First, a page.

The Israeli government, while more market-oriented than in years past, prods along the nation's technology sector to a degree that's hardly imaginable in the U.S. The office of Chief Scientist Yehoshua Gleitman is doling out half a billion dollars this year to high-tech companies, double the amount of just two years ago. The Chief Scientist's Office also targets technologies, such as superconductivity and high-speed gallium arsenide chips. Gleitman is plowing $40 million into a joint project of three Israeli firms--ECI Telecom, Bezeq, and Tadiran--with Haifa's Technion and Tel Aviv University to develop high-speed communications technology.

Gleitman does it all with a minimum of overhead. Operating from a rundown apartment building in Jerusalem, he has a staff of just 30. One of his office's beneficiaries: Enigma, a company founded by veterans of Army Intelligence whose software simplifies the creation of CD-ROM programs. With the Chief Scientist's Office now picking up 30% of Enigma's $1 million a year in R&D expenses, CEO Jonathan Yaron can concentrate on cutting deals. In June, Bankers Trust Co. paid $1.8 million for a 15% stake in Enigma, the institution's first foray into Israeli high tech.

A new wave of aggressive North Americans is injecting life into the high-tech business scene, too. In the last few years, Wall Street whizzes such as hedge-fund king Michael Steinhardt and Morris Smith, who ran Fidelity's Magellan Fund, have started plowing money into Israeli venture capital. Some of the motivation is sentimental, but the profit motive looms large. The $40 million investment Soros made in Landa's Indigo in 1993 is now worth over $500 million. Minneapolis investor Irwin L. Jacobs also struck gold when he paid $6 million late last year for 60% of Accent, a Jerusalem-based maker of a multilingual word processor. A successful NASDAQ flotation in July has given Jacobs a 500% return on his first investment in Israel.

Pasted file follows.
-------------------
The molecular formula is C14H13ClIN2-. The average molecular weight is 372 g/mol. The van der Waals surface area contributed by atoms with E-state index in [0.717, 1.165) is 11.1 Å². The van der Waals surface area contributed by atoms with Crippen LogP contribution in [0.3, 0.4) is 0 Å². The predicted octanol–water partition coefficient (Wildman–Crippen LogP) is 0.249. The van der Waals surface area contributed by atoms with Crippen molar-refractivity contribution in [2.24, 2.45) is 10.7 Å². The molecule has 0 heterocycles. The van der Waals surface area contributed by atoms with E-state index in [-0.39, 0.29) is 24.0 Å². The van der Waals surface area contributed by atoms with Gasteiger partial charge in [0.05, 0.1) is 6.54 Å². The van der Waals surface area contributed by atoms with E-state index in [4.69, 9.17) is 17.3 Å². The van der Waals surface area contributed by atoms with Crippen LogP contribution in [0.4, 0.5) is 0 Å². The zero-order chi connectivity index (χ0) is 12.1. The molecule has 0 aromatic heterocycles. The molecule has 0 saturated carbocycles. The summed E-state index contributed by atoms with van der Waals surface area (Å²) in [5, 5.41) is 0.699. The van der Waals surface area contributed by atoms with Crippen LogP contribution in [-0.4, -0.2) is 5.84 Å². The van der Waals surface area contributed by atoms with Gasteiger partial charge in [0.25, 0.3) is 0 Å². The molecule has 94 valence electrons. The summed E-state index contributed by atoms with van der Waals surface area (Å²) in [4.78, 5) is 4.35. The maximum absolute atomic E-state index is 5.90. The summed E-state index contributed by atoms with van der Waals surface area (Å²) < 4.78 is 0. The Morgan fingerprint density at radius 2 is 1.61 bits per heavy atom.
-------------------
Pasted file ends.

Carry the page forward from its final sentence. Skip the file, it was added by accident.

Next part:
Canada's Marc Belzberg, 40, is one of the most active investors. The scion of one of North America's wealthiest families, Belzberg cut his business teeth on Wall Street in the 1980s, when he parlayed a $750,000 investment in Canada's first cellular telephone franchise into a $150 million profit. He moved to Jerusalem in 1992 and now says the three most important things in his life are religion, business, and Zionism. Says Belzberg: "I asked myself where I could make a difference and where I could make a very high rate of return."

The answer has been high tech. Belzberg's first investment was $500,000 for a stake in Micro Macro Ltd., a software startup that had developed two products: a multilingual word processor and a software protection system using advanced algorithms developed by the Israeli military for encryption. Belzberg split the company and cut a distribution deal with Polaroid Corp. for the word processor. Meanwhile, sales of the company's Microguard software protection will exceed $4 million this year.

Can Israel maintain its momentum in the global technology race? In the 1980s, the pay gap between Israel and Silicon Valley was so great--around 40% for top programmers--that big U.S. investors such as Intel, IBM, and Motorola quickly recouped their investments. Then, the wave of Soviet emigres that began to pour into the tiny country in the late 1980s "meant that we got a huge pool of trained manpower with little if any investment," says Chief Scientist Gleitman. "That also moderated wage growth."